If you are HIV-positive and also have another STD, you are about 3 times as likely as other people with HIV to transmit HIV through sexual contact. This appears to happen because there is an increased concentration of HIV in the semen and genital fluids of HIV-positive people who also have another STD.

For more information about the connection between HIV and other STDs, see STDs and HIV. To get tested for HIV or other STDs, find a testing site near you.

Does my HIV-positive partner’s viral load affect my risk of getting HIV?

Yes. As an HIV-positive person’s viral load goes down, the chance of transmitting HIV can go down dramatically.

Viral load is the amount of HIV in the blood of someone who has HIV. Taking HIV medicine (called antiretroviral therapy or ART) as prescribed can make the viral load very low—so low that a test can’t detect it (called an undetectable viral load). People with HIV who take HIV medicine as prescribed and get and keep an undetectable viral load have effectively no risk of transmitting HIV to an HIV-negative partner through sex.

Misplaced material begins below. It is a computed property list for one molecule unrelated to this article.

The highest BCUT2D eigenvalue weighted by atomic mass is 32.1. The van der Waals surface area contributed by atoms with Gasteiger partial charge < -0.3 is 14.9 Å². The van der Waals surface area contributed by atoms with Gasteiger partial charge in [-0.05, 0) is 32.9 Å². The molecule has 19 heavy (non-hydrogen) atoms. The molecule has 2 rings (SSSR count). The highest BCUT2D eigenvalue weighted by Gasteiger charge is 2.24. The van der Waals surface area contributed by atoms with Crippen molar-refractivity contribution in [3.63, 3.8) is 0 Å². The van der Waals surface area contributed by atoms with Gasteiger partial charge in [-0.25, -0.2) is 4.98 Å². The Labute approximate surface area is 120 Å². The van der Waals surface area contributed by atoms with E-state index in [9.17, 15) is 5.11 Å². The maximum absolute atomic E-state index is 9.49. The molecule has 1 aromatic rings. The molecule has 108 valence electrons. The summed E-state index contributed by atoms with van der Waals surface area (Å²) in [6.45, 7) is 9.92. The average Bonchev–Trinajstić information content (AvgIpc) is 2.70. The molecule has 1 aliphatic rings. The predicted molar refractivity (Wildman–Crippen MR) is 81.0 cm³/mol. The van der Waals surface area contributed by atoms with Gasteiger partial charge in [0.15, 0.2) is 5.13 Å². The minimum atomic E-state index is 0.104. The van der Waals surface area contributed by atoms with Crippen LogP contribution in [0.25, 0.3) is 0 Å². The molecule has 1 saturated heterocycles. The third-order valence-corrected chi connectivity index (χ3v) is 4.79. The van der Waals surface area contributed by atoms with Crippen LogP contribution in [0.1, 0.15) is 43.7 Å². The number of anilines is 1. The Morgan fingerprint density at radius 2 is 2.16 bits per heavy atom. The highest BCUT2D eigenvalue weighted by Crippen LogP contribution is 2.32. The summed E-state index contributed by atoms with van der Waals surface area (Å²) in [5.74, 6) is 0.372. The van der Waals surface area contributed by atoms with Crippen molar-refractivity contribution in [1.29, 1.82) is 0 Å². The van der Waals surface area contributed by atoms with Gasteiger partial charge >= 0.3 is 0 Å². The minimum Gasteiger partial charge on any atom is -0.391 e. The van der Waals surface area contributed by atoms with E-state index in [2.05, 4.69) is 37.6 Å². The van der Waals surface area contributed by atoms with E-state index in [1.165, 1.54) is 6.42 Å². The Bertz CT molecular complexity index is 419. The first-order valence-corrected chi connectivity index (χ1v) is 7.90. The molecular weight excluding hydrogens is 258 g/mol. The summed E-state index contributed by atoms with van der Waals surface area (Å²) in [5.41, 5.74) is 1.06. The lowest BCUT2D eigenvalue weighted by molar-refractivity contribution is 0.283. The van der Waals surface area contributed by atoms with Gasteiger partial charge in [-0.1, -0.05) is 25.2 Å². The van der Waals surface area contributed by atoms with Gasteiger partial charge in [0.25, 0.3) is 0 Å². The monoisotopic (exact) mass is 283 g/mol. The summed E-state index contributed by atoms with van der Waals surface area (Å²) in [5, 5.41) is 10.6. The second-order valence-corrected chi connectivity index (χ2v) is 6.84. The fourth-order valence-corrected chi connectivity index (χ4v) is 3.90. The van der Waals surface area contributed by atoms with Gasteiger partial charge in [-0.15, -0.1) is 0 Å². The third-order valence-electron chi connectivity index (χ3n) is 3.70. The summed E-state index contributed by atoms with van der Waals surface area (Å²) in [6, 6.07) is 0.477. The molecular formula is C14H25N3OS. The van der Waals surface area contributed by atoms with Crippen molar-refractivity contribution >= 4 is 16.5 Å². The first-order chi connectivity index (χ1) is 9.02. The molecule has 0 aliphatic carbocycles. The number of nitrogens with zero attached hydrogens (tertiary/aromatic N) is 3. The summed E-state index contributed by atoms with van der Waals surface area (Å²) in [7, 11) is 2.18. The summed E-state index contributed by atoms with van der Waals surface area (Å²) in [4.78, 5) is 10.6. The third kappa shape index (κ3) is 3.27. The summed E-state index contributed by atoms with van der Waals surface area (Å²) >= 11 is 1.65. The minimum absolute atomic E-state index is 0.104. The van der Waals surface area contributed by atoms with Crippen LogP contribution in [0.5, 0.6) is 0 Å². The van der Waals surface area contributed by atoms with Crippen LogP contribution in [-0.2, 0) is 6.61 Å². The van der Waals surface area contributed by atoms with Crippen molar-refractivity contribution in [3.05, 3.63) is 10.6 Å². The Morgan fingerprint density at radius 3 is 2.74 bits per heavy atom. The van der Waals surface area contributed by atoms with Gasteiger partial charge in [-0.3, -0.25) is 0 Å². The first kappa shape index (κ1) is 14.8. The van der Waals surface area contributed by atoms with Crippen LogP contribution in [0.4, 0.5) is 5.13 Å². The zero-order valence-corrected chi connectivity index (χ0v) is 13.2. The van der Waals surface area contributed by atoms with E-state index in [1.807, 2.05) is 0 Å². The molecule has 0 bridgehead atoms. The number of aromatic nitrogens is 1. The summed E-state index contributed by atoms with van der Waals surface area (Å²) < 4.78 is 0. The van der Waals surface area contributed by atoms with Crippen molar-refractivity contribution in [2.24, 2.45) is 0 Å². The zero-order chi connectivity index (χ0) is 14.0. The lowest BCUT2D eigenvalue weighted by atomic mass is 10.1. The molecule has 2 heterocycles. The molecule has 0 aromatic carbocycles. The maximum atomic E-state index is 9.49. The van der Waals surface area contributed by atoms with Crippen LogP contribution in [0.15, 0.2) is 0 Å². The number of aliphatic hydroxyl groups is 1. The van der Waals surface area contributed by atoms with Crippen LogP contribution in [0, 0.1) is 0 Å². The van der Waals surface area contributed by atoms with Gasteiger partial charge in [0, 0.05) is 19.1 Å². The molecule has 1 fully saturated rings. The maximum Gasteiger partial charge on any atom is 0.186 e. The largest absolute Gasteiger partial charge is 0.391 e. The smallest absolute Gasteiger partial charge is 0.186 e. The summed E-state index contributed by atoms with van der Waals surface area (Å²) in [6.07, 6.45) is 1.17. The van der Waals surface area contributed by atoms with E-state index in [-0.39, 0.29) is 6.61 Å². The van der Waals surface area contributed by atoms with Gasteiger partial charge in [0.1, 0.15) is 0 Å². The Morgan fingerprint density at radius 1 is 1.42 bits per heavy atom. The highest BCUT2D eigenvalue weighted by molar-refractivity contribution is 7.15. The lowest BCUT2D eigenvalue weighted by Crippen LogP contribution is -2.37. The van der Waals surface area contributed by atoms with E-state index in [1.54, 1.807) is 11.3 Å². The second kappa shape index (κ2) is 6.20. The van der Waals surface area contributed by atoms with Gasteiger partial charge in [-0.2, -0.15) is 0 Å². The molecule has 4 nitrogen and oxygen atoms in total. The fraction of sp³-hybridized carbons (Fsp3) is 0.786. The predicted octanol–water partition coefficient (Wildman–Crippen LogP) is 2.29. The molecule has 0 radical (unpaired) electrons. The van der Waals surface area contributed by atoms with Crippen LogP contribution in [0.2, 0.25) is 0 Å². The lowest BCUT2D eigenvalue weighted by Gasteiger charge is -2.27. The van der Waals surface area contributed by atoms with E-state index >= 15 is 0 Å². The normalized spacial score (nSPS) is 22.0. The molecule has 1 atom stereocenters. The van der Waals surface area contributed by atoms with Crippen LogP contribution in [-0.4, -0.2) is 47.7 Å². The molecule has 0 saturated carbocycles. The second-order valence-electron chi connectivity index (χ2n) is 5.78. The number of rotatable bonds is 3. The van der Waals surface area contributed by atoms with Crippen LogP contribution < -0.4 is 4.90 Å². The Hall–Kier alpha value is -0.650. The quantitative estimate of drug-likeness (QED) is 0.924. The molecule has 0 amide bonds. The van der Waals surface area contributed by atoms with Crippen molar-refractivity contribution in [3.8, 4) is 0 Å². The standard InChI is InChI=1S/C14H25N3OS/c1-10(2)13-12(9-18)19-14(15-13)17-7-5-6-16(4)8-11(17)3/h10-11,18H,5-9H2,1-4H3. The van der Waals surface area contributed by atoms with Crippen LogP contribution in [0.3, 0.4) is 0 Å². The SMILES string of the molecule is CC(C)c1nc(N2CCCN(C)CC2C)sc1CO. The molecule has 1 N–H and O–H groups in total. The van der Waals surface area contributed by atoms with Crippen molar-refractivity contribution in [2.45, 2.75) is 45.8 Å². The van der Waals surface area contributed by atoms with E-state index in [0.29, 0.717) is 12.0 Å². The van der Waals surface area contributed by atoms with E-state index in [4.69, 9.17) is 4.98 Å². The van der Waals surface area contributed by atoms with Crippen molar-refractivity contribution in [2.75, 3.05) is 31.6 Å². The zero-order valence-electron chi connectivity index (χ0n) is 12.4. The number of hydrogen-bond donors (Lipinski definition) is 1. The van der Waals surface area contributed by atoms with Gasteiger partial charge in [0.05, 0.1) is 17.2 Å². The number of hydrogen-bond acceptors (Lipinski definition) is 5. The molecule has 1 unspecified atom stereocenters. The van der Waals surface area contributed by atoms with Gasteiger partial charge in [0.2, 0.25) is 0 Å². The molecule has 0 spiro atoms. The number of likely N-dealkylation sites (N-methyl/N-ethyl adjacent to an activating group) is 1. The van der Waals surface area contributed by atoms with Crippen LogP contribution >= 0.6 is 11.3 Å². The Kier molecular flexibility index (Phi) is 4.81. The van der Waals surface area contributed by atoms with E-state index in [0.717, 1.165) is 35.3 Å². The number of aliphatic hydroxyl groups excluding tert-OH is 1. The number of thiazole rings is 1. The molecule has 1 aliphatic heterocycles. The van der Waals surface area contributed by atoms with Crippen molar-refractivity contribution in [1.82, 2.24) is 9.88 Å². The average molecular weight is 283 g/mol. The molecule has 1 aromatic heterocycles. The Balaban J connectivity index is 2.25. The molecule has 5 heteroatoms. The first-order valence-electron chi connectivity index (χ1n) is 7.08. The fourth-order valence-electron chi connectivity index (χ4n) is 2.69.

If you’re HIV-positive, getting into care and taking HIV medicine as prescribed will give you the greatest chance to get and keep an undetectable viral load; live a longer, healthier life; and protect your partners.

If you’re HIV-negative and have an HIV-positive partner, encourage your partner to get into care and to take HIV medicine as prescribed.

Treatment is a powerful tool for preventing sexual transmission of HIV. But it works only as long as the HIV-positive partner gets and keeps an undetectable viral load. Here are some things to consider when deciding whether treatment as prevention is right for you and your partner: